Pond Electronics - Home of the µFlash876 & µFlash876B embedded controllers, µStack & µConnect Bus.

A flashing LED - The "Hello World" of embedded systems


When Brian Kernigahan and Dennis Ritchie introduced C to the world in their book "The C programming language", they did so with the now famous "hello world" program. This simple program printed the words "hello world" on the screen and exited. Embedded systems often do not have any form of text display so it has become traditional to introduce embedded C programming with an example more suited to the embedded environment, the flashing LED.


An introduction to LEDs

A LED or "Light Emitting Diode" is probably the simplest output device, requiring only a current limiting resistor to effect an interface. A LED (as its name suggests) is a diode which emits light when a small current is passed through it. Because it is a diode it will only pass current in one direction, so it is important to connect it the right way around. Don't worry, so long as you don't exceed the reverse breakdown voltage (usually 5-8V) you can't damage it by connecting it the wrong way, it simply wont light.

The value of the resistor depends on the required drive current of the LED. Most LEDs work well with a current of between 10mA and 20mA, since the uFlash I/O port works at 5V a 330 Ohm resistor will result in an appropriate current. You should be aware that there are several kinds of LEDs available including "low current" requiring only 1mA to 2mA for operation (use a 2K2 resistor) , LEDs with built in resistors, bi and tri-colour LEDs and even flashing leds (though these are comparatively rare).


LEDs are available in many shapes, sizes & colours


A typical LED and its schematic symbol

When connecting a LED to an I/O line you have two possible configurations, current sourcing and current sinking.

In the current sourcing configuration when the I/O pin is low (at 0V) the LED is off, when the I/O pin is switched high (5V) the pin sources current and so the LED lights. With current sinking, when the I/O pin is high, no current flows and so the LED is off, you must switch the pin low to sink current and turn the LED on.

While the current sourcing configuration seems more sensible, the current sinking form is much more common. This is because many microcontrollers (in particular those of the 8051 family) have very poor current sourcing capability and cannot drive a LED in this mode. Though this is not a restriction with the µFlash (which can easily source the required current) we will employ the current sinking method as it is more widely applicable.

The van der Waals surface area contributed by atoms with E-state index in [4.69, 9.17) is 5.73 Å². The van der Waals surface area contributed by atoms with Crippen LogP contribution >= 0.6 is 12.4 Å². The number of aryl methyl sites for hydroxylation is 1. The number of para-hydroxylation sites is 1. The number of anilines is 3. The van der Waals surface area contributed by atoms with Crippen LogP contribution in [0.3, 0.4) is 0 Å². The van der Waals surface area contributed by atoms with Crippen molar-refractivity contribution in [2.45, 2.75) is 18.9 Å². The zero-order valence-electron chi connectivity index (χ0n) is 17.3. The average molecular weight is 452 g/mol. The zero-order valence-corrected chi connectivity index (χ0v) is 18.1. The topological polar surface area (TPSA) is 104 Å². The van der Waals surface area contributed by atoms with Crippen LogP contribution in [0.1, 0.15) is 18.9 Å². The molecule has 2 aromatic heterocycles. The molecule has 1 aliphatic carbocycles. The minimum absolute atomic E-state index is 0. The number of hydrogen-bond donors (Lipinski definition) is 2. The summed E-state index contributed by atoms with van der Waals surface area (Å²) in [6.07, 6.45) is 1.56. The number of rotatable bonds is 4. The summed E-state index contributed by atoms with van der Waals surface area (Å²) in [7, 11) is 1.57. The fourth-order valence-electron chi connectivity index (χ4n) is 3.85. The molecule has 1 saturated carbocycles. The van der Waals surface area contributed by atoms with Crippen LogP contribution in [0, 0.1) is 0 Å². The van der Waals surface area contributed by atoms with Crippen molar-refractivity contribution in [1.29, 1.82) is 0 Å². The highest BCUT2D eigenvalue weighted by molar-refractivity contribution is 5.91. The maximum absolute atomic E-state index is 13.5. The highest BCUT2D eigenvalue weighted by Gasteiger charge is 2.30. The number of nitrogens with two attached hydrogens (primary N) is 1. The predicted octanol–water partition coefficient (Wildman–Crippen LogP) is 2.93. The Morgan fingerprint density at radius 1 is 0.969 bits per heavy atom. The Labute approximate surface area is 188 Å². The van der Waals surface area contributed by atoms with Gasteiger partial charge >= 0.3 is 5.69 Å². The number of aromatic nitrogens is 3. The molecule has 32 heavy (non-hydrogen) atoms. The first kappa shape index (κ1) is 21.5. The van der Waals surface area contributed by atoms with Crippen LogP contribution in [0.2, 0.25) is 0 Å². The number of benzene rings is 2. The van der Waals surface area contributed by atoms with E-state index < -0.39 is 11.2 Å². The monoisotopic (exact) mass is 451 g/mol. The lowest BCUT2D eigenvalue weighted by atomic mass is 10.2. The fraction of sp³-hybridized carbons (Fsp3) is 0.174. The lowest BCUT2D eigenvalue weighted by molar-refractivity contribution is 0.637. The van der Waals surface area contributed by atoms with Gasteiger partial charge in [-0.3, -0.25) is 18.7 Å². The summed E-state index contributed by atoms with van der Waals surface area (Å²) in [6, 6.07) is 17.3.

Microcontroller current sourcing LED driver

Microcontroller current sinking LED driver

Building the Hardware

As building a LED circuit on a prototype board just to demonstrate it flashing seems a bit extravagant we will take a simpler approach. By simply wiring the resistor and LED together and inserting the free pins directly into the uStack header between +5V and P15 we can achieve a zero cost interface.


The Software

The software is simplicity itself, by using the built in functions of the CCS compiler for I/O control and delay generation the code is reduced to a few easy to understand lines:


void main(void)
	while(true)                   // loop forever
		delay_ms(500);           // wait for half a second
		output_low(P15);         // turn the LED on by bringing P15 low
		delay_ms(500);           // wait another half second
		output_high(P15);        // turn the LED off by making P15 high


If you have any questions or comments regarding this application note, please contact us.

Copyright (c) Paul O Neill & Pond Electronics 2003

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